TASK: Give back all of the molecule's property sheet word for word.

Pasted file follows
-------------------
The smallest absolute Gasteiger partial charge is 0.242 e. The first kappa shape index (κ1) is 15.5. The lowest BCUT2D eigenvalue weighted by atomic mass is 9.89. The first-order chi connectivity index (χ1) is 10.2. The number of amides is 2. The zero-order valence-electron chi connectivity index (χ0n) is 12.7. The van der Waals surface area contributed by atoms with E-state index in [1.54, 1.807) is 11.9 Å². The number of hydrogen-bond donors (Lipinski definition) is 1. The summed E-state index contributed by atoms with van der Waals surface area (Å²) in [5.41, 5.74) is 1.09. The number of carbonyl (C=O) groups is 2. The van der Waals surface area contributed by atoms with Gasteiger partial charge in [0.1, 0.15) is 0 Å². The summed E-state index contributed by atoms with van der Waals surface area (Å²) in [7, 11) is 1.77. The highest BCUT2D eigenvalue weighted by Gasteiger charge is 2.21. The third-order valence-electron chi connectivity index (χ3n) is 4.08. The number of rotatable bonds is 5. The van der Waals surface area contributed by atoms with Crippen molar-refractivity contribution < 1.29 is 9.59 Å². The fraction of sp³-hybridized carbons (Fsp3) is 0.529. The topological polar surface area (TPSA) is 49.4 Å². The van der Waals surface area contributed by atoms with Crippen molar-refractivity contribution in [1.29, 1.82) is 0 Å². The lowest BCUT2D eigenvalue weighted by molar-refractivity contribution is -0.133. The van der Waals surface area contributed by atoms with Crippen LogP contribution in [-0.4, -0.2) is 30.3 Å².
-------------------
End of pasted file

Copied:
The smallest absolute Gasteiger partial charge is 0.242 e. The first kappa shape index (κ1) is 15.5. The lowest BCUT2D eigenvalue weighted by atomic mass is 9.89. The first-order chi connectivity index (χ1) is 10.2. The number of amides is 2. The zero-order valence-electron chi connectivity index (χ0n) is 12.7. The van der Waals surface area contributed by atoms with E-state index in [1.54, 1.807) is 11.9 Å². The number of hydrogen-bond donors (Lipinski definition) is 1. The summed E-state index contributed by atoms with van der Waals surface area (Å²) in [5.41, 5.74) is 1.09. The number of carbonyl (C=O) groups is 2. The van der Waals surface area contributed by atoms with Gasteiger partial charge in [0.1, 0.15) is 0 Å². The summed E-state index contributed by atoms with van der Waals surface area (Å²) in [7, 11) is 1.77. The highest BCUT2D eigenvalue weighted by Gasteiger charge is 2.21. The third-order valence-electron chi connectivity index (χ3n) is 4.08. The number of rotatable bonds is 5. The van der Waals surface area contributed by atoms with Crippen molar-refractivity contribution < 1.29 is 9.59 Å². The fraction of sp³-hybridized carbons (Fsp3) is 0.529. The topological polar surface area (TPSA) is 49.4 Å². The van der Waals surface area contributed by atoms with Crippen molar-refractivity contribution in [1.29, 1.82) is 0 Å². The lowest BCUT2D eigenvalue weighted by molar-refractivity contribution is -0.133. The van der Waals surface area contributed by atoms with Crippen LogP contribution in [-0.4, -0.2) is 30.3 Å².